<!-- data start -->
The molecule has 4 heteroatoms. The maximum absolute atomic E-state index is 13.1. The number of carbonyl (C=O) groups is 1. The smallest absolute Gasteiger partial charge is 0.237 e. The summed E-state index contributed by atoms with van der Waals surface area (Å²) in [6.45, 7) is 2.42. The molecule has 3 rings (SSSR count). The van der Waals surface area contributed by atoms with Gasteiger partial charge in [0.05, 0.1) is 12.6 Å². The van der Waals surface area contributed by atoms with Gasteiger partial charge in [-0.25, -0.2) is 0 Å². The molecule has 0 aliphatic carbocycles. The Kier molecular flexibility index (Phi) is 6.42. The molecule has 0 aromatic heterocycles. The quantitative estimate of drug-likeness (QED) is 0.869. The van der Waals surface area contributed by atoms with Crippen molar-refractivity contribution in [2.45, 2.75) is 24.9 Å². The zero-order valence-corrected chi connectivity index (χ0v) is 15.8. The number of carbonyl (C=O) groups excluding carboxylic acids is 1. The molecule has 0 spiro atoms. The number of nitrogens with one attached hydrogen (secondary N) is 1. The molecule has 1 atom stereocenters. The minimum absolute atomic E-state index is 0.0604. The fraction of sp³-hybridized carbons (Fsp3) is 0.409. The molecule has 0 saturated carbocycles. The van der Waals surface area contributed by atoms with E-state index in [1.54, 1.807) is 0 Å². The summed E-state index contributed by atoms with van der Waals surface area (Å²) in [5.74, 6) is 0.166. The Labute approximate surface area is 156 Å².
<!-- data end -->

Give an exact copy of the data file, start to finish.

The molecule has 4 heteroatoms. The maximum absolute atomic E-state index is 13.1. The number of carbonyl (C=O) groups is 1. The smallest absolute Gasteiger partial charge is 0.237 e. The summed E-state index contributed by atoms with van der Waals surface area (Å²) in [6.45, 7) is 2.42. The molecule has 3 rings (SSSR count). The van der Waals surface area contributed by atoms with Gasteiger partial charge in [0.05, 0.1) is 12.6 Å². The van der Waals surface area contributed by atoms with Gasteiger partial charge in [-0.25, -0.2) is 0 Å². The molecule has 0 aliphatic carbocycles. The Kier molecular flexibility index (Phi) is 6.42. The molecule has 0 aromatic heterocycles. The quantitative estimate of drug-likeness (QED) is 0.869. The van der Waals surface area contributed by atoms with Crippen molar-refractivity contribution in [2.45, 2.75) is 24.9 Å². The zero-order valence-corrected chi connectivity index (χ0v) is 15.8. The number of carbonyl (C=O) groups excluding carboxylic acids is 1. The molecule has 0 spiro atoms. The number of nitrogens with one attached hydrogen (secondary N) is 1. The molecule has 1 atom stereocenters. The minimum absolute atomic E-state index is 0.0604. The fraction of sp³-hybridized carbons (Fsp3) is 0.409. The molecule has 0 saturated carbocycles. The van der Waals surface area contributed by atoms with E-state index in [1.54, 1.807) is 0 Å². The summed E-state index contributed by atoms with van der Waals surface area (Å²) in [5.74, 6) is 0.166. The Labute approximate surface area is 156 Å².